|Metrorrhagia||2 (5)||0 (0)|
|Urinary Frequency||2 (5)||0 (0)|
Post Marketing Experience
The following adverse reactions have been identified during post-approval use of Cenestin. Because these reactions are reported voluntarily from a population of uncertain size, it is not always possible to reliably estimate their frequency or establish a causal relationship to drug exposure.
- Gastrointestinal disorders: abdominal distension, nausea
- Investigations: weight increased
- Metabolism & Nutrition Disorders: fluid retention
- Neoplasms: breast cancer
- Nervous System Disorders: headache, insomnia, somnolence
- Psychiatric Disorder: depression
- Reproductive System and Breast Disorders: breast enlargement, breast pain, breast swelling, breast tenderness
- Skin & Subcutaneous Tissue Disorders: alopecia, pruritus, pruritus generalized, rash pruritic, rash
What drugs interact with Cenestin (conjugated estrogens)?
- No drug-drug interaction studies have been conducted with Cenestin.
- In vitro and in vivo studies have shown that estrogens are metabolized partially by cytochrome P450 3A4 (CYP3A4).
- Therefore, inducers and inhibitors of CYP3A4 may affect estrogen drug metabolism.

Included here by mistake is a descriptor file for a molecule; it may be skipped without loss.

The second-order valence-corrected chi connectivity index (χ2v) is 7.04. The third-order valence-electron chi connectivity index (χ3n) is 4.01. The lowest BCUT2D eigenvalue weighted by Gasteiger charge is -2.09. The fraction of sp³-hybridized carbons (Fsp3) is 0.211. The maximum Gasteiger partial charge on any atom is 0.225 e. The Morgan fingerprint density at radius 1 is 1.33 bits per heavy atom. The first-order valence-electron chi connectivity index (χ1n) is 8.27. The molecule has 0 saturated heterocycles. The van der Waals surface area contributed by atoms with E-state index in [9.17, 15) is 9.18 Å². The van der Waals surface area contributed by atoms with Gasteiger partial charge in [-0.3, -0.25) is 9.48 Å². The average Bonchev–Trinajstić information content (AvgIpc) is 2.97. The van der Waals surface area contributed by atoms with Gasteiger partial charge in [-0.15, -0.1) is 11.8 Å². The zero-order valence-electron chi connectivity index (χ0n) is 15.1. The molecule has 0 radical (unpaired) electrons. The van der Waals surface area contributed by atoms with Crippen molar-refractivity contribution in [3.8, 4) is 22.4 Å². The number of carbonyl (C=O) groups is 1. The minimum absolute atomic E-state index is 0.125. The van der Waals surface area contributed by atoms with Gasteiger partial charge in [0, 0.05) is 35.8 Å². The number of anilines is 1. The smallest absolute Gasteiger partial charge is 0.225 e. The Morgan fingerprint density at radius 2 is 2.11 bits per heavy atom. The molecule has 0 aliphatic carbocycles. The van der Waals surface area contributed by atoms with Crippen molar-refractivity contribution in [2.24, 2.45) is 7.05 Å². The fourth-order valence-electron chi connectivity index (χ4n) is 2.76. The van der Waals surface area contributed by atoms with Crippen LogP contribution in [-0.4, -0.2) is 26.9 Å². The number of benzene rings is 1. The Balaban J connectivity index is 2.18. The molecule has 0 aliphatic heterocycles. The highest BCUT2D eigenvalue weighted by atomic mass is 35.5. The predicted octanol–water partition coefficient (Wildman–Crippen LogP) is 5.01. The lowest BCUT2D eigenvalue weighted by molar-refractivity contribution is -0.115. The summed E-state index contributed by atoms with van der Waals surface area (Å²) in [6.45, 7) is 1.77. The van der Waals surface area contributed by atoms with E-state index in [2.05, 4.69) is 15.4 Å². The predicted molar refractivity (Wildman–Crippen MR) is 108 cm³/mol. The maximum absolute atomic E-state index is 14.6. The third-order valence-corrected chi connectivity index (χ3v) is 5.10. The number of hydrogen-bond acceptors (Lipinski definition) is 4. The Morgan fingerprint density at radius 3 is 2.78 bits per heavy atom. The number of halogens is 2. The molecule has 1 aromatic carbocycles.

- Inducers of CYP3A4 such as St. John’s wort (Hypericum perforatum) preparations, phenobarbital, carbamazepine, and rifampin may reduce plasma concentrations of estrogens, possibly resulting in a decrease in therapeutic effects and/or changes in the uterine bleeding profile.
- Inhibitors of CYP3A4 such as erythromycin, clarithromycin, ketoconazole, itraconazole, ritonavir and grapefruit juice may increase plasma concentrations of estrogens and may result in side effects.
Cenestin (conjugated estrogens) contains synthetic conjugated estrogens produced from plant material used as an external source and replacement for the natural female hormone. Common side effects of Cenestin include nausea, headache, pain, swelling of breasts, weight change, abdominal pain, anxiety, fluid retention (edema), vaginal bleeding, and mood disturbances. Cenestin is not recommended during pregnancy because it may cause birth defects in a fetus. Use of Cenestin is not recommended in nursing mothers because conjugated estrogens enter breast milk and may have harmful effects on the newborn.
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Medications & Supplements
Report Problems to the Food and Drug Administration
You are encouraged to report negative side effects of prescription drugs to the FDA. Visit the FDA MedWatch website or call 1-800-FDA-1088.
Professional side effects and drug interactions sections courtesy of the U.S. Food and Drug Administration.